What does the coming year look like?
SWIB continues to make money for the trust funds while helping to protect against market downturns that can be caused by social, political or even natural causes around the world. During the past year, we have seen crises in Ukraine and Gaza and even Ebola developments lead to market disruptions. Other examples include Japan, the world’s third-biggest economy, which saw inflation reach 24-year highs. China, which data indicate is now the world’s biggest economy after passing the United States, is struggling with financial and credit concerns that have become critical, when looking at risks to the global economy. Western Europe continues to struggle with high unemployment and a stalled economy. Closer to home, the news was a little more positive with the U.S. economy continuing to expand and consumer spending increasing as gasoline prices fell toward the end of the year. The nation’s labor market strengthened, although wage growth remained slow.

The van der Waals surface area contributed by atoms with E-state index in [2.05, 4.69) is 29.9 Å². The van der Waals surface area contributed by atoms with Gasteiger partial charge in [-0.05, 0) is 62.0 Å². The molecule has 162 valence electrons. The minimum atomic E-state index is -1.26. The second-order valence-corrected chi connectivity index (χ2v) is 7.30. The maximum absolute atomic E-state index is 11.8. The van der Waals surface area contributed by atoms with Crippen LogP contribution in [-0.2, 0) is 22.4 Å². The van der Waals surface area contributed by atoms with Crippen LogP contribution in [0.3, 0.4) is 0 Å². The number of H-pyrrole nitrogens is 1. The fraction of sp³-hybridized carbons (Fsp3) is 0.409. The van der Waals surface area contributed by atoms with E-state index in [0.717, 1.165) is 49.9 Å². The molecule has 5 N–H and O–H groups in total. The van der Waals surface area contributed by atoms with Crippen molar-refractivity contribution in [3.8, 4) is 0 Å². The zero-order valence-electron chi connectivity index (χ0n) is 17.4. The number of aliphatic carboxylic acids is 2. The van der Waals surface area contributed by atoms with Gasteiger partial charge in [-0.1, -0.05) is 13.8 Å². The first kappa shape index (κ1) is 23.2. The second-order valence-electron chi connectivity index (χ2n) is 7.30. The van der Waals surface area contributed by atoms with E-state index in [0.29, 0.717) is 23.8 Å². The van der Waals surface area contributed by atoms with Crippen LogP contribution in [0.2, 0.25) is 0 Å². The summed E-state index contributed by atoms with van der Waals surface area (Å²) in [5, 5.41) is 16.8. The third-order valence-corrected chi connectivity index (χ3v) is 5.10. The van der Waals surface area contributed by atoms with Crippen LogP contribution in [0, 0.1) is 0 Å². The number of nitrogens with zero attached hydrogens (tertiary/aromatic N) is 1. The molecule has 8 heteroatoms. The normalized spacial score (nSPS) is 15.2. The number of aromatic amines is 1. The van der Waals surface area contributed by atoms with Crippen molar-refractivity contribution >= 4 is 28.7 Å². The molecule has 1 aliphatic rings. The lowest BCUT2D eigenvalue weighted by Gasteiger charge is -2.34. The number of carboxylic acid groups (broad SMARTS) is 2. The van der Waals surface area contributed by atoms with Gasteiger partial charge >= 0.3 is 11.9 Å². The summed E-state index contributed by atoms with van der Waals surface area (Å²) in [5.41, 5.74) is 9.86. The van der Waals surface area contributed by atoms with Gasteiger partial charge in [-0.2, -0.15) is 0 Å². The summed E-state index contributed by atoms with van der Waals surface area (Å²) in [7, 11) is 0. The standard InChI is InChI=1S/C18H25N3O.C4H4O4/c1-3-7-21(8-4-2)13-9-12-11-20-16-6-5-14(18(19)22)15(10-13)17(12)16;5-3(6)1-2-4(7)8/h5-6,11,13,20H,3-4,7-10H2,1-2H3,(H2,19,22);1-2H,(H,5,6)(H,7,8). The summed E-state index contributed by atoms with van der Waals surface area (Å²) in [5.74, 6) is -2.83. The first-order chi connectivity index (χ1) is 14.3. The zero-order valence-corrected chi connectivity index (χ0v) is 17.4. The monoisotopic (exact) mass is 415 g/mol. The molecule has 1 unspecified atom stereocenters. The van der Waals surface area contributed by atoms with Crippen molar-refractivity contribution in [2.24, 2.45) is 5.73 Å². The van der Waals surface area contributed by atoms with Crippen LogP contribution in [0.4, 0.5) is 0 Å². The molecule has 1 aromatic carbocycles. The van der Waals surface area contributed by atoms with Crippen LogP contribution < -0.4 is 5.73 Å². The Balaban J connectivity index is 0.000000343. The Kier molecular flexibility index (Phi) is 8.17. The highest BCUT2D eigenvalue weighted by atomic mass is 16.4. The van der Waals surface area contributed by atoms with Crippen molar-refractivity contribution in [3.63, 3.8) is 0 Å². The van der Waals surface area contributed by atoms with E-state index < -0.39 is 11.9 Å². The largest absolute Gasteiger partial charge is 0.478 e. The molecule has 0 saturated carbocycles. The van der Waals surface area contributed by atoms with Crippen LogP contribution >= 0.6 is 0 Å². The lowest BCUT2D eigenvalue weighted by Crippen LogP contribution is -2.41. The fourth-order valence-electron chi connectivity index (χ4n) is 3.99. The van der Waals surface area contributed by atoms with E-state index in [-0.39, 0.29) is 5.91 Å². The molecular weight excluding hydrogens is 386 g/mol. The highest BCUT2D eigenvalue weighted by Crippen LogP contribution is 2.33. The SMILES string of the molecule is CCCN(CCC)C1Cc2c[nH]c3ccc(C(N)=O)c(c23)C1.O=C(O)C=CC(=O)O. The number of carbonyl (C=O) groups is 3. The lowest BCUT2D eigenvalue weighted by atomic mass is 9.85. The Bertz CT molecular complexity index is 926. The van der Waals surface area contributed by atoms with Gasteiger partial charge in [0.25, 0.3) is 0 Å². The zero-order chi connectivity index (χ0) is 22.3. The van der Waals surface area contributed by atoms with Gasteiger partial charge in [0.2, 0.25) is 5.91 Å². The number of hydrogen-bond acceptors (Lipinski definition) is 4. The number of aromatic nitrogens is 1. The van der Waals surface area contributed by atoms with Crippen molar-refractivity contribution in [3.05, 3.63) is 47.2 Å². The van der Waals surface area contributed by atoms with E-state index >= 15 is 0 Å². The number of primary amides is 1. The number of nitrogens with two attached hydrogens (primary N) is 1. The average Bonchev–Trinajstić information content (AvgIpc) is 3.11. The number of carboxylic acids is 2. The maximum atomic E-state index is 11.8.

These examples show that in today’s market the job of making money is not an easy one. However, it is one we take seriously and are more than willing to accept because we know the results of our work have a direct impact on the retirees, employees and employers who are part of the WRS.

As we look forward to 2015, we will need to continue to monitor many of the issues we watched closely in 2014 to determine what affect a weakening global economy and a strengthening U.S. economy will have on our investments.

To balance the economic forces at home and internally, we continue to diversify our investments. While SWIB staff monitors these issues daily and adjusts our investment strategies, participants in the WRS can be assured that we are working to protect the system and its members by implementing new investment strategies when appropriate and diversification of the funds. There are no guarantees in the investment world, but we will continue to work hard in the coming year with hopes of celebrating a positive 2015.